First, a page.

Without conceding that cybercafés are used to commit most of the cybercrimes in Nigeria, let us assume that it is actually the case and NCC rightfully desires to step in to curb this monstrous menace of cybercrime by urging cybercafé lincencees and operators to keep an up to date data base of its subscribers/users (that is assuming the users in the case of non-corporate bodies; submit their actual data and not fictitious data). What then becomes of this huge data base of personal and sensitive information of individuals in the hands of cybercafé operators since there are no data protection laws regulating the use of such data in Nigeria? How long will such data be kept? What remedies are available for any person whose personal information has been misused? The data; for instance, phone numbers could be sold or leaked to companies who could use it to send spam or unsolicited/unwanted text messages(adverts) to people. Someone’s identity could also be stolen and used by criminals for e.g. the name, passport and phone number could be used to fabricate or produce a fake identity card and left at a crime scene. The Police on arrival at the crime scene could pick up the identity card and arrest the person whose name, picture and address appear on the card and interrogate or let’s say torture (because a times that is what their interrogation is all about) the person. In the long run it may be discovered that the identity card was fabricated and the person whose details appear on the card was not actually at the crime scene, however, such person may have suffered bodily injuries (sometimes severe) from the torture by the Police.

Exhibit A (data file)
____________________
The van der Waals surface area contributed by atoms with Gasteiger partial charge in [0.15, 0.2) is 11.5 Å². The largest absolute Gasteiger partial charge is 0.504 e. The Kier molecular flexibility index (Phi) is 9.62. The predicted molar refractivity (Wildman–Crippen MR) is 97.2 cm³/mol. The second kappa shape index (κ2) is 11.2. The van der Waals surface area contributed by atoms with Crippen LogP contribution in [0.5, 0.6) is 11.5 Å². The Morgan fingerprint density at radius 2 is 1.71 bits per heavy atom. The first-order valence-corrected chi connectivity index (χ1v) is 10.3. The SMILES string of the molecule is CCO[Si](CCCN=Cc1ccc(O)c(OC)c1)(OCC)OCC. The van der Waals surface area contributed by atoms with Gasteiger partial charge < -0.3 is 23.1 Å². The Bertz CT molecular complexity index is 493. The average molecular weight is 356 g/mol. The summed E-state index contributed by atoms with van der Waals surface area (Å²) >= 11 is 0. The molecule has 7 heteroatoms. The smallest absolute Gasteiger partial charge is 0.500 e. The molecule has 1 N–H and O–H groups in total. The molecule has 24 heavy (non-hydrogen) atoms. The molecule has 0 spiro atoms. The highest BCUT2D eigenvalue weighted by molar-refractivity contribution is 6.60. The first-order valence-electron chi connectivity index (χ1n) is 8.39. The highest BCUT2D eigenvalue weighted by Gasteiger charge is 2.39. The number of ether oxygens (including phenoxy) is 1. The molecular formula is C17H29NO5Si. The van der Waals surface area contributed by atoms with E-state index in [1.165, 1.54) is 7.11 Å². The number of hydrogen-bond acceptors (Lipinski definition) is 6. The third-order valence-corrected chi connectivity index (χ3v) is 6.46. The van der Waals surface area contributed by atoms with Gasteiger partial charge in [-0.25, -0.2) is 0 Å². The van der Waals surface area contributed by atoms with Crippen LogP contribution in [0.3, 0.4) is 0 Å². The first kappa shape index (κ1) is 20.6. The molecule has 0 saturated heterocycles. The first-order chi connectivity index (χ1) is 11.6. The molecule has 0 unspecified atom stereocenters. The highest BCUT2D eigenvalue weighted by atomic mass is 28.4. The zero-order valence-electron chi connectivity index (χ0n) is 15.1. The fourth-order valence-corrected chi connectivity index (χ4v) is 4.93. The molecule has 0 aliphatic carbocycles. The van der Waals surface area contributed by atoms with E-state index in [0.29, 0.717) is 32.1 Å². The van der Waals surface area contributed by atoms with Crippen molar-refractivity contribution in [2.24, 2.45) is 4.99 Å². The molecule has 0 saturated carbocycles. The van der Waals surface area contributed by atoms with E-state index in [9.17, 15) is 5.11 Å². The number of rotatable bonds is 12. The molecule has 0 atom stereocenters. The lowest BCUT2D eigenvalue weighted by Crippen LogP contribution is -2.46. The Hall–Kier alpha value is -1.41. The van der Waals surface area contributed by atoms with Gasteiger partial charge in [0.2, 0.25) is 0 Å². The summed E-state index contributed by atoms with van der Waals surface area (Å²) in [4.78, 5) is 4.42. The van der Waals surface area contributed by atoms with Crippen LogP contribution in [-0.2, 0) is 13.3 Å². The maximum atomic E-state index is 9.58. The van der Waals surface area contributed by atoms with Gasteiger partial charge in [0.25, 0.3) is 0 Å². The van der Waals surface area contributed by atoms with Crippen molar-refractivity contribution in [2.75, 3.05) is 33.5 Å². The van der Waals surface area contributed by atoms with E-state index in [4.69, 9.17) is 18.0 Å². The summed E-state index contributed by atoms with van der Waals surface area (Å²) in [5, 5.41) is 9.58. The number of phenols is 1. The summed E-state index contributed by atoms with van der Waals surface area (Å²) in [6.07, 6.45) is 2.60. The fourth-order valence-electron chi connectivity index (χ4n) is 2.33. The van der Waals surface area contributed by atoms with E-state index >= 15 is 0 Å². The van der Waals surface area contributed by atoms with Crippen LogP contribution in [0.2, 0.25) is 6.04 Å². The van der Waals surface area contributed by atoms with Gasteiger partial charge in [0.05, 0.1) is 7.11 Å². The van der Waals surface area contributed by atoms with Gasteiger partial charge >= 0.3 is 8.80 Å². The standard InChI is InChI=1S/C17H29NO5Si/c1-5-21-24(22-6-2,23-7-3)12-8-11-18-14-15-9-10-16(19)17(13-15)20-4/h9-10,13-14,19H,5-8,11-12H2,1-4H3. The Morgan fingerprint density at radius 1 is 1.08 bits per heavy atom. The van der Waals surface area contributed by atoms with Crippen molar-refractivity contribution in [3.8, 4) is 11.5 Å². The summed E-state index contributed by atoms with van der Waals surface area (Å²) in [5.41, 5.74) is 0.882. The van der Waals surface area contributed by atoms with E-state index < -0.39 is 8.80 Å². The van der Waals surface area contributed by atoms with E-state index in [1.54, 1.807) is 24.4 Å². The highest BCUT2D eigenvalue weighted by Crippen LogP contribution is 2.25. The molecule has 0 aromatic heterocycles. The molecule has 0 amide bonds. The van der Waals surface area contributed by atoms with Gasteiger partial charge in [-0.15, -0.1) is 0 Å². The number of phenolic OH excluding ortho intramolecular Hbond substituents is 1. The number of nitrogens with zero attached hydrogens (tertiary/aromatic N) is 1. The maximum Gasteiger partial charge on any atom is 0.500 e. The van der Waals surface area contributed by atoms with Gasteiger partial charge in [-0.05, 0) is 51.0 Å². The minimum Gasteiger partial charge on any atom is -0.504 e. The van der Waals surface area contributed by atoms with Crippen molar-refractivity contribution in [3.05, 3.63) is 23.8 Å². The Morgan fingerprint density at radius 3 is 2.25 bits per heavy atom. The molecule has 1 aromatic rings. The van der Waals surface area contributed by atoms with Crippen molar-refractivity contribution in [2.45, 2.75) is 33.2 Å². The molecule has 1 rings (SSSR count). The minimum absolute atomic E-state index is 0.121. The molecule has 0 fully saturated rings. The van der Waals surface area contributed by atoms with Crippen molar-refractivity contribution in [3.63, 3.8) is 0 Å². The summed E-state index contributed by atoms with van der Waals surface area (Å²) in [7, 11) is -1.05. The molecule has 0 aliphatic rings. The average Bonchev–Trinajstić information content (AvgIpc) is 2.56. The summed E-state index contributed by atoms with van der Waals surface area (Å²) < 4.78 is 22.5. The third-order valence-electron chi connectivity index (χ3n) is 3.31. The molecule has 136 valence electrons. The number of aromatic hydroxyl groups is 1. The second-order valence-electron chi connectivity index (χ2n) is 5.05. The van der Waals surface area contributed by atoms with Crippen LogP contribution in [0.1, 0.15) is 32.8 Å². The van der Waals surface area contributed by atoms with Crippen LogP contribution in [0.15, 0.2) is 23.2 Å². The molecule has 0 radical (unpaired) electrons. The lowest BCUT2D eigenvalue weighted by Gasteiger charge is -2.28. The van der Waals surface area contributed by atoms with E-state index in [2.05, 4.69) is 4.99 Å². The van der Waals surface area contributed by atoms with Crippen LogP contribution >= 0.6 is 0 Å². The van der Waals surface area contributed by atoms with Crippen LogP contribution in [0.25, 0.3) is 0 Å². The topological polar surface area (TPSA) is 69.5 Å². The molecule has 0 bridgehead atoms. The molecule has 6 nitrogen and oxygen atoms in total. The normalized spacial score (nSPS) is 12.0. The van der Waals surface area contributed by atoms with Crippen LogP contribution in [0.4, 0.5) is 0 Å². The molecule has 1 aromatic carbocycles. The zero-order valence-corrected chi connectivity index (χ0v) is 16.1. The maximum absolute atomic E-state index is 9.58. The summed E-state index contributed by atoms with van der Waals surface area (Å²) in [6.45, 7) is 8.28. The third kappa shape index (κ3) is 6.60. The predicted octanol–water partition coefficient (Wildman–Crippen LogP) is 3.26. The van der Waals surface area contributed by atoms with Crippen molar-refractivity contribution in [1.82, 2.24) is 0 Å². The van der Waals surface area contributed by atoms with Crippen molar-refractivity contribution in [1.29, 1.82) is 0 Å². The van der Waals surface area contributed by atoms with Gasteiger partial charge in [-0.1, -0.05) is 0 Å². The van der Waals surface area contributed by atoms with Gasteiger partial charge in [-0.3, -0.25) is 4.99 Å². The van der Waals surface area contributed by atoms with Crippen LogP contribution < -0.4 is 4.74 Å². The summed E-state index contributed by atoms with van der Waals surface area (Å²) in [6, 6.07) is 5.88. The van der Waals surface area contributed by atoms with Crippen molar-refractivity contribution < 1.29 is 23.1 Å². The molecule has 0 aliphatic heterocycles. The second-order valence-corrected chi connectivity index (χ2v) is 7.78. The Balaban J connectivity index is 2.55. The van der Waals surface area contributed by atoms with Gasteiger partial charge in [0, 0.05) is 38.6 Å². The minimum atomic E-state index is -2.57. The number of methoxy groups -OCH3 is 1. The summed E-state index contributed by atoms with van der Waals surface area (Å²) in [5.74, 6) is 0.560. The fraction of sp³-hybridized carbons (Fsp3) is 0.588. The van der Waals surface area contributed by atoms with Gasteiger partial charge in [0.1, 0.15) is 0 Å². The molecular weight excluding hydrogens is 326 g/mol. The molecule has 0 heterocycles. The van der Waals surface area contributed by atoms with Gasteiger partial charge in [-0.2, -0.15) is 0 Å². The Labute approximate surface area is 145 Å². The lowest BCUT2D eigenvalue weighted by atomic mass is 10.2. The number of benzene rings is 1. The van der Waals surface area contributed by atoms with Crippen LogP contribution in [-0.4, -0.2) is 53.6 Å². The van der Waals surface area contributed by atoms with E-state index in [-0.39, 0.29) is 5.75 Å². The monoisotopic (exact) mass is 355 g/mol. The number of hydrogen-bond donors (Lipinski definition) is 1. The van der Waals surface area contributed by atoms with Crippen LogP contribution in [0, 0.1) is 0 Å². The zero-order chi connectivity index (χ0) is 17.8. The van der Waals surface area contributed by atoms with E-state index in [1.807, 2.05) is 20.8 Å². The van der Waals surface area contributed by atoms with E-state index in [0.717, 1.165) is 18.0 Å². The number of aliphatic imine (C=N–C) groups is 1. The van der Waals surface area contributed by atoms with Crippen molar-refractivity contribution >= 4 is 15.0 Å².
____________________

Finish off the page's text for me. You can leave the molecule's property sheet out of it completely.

These concerns and issues raised above could be addressed to a large extent with a data protection law. In recent times many subscribers of the GSM providers in Nigeria have been flooded with promotional or commercial messages. These messages sometimes are unwanted text messages including commercial messages otherwise known as spam which could be annoying and intrusive. In the United States, two laws– the Telephone Consumer Protection Act